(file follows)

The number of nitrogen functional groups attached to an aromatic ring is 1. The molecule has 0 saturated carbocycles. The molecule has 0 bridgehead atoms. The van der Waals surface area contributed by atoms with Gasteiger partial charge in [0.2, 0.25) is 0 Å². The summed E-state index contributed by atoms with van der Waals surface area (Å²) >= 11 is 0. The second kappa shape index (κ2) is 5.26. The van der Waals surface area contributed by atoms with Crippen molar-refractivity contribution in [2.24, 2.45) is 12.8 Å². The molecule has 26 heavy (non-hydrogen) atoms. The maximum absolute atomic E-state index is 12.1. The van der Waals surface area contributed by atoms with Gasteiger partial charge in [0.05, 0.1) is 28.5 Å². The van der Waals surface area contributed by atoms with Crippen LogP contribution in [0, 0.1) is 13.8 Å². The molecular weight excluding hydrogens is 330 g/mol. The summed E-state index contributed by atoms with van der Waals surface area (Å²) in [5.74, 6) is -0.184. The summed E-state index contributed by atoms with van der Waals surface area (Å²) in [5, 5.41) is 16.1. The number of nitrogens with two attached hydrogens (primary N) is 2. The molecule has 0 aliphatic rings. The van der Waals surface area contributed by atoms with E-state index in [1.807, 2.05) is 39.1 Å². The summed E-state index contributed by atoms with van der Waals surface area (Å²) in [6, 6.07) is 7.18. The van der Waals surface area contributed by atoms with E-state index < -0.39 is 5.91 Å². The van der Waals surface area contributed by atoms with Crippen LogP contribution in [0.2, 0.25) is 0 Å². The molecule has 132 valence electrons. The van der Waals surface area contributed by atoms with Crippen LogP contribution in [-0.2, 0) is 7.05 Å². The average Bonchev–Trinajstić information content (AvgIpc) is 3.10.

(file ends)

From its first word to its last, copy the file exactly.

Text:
The number of nitrogen functional groups attached to an aromatic ring is 1. The molecule has 0 saturated carbocycles. The molecule has 0 bridgehead atoms. The van der Waals surface area contributed by atoms with Gasteiger partial charge in [0.2, 0.25) is 0 Å². The summed E-state index contributed by atoms with van der Waals surface area (Å²) >= 11 is 0. The second kappa shape index (κ2) is 5.26. The van der Waals surface area contributed by atoms with Crippen molar-refractivity contribution in [2.24, 2.45) is 12.8 Å². The molecule has 26 heavy (non-hydrogen) atoms. The maximum absolute atomic E-state index is 12.1. The van der Waals surface area contributed by atoms with Gasteiger partial charge in [0.05, 0.1) is 28.5 Å². The van der Waals surface area contributed by atoms with Crippen LogP contribution in [0, 0.1) is 13.8 Å². The molecular weight excluding hydrogens is 330 g/mol. The summed E-state index contributed by atoms with van der Waals surface area (Å²) in [5.74, 6) is -0.184. The summed E-state index contributed by atoms with van der Waals surface area (Å²) in [5, 5.41) is 16.1. The number of nitrogens with two attached hydrogens (primary N) is 2. The molecule has 0 aliphatic rings. The van der Waals surface area contributed by atoms with E-state index in [1.807, 2.05) is 39.1 Å². The summed E-state index contributed by atoms with van der Waals surface area (Å²) in [6, 6.07) is 7.18. The van der Waals surface area contributed by atoms with E-state index < -0.39 is 5.91 Å². The van der Waals surface area contributed by atoms with Crippen LogP contribution in [0.2, 0.25) is 0 Å². The molecule has 132 valence electrons. The van der Waals surface area contributed by atoms with Crippen LogP contribution in [-0.2, 0) is 7.05 Å². The average Bonchev–Trinajstić information content (AvgIpc) is 3.10.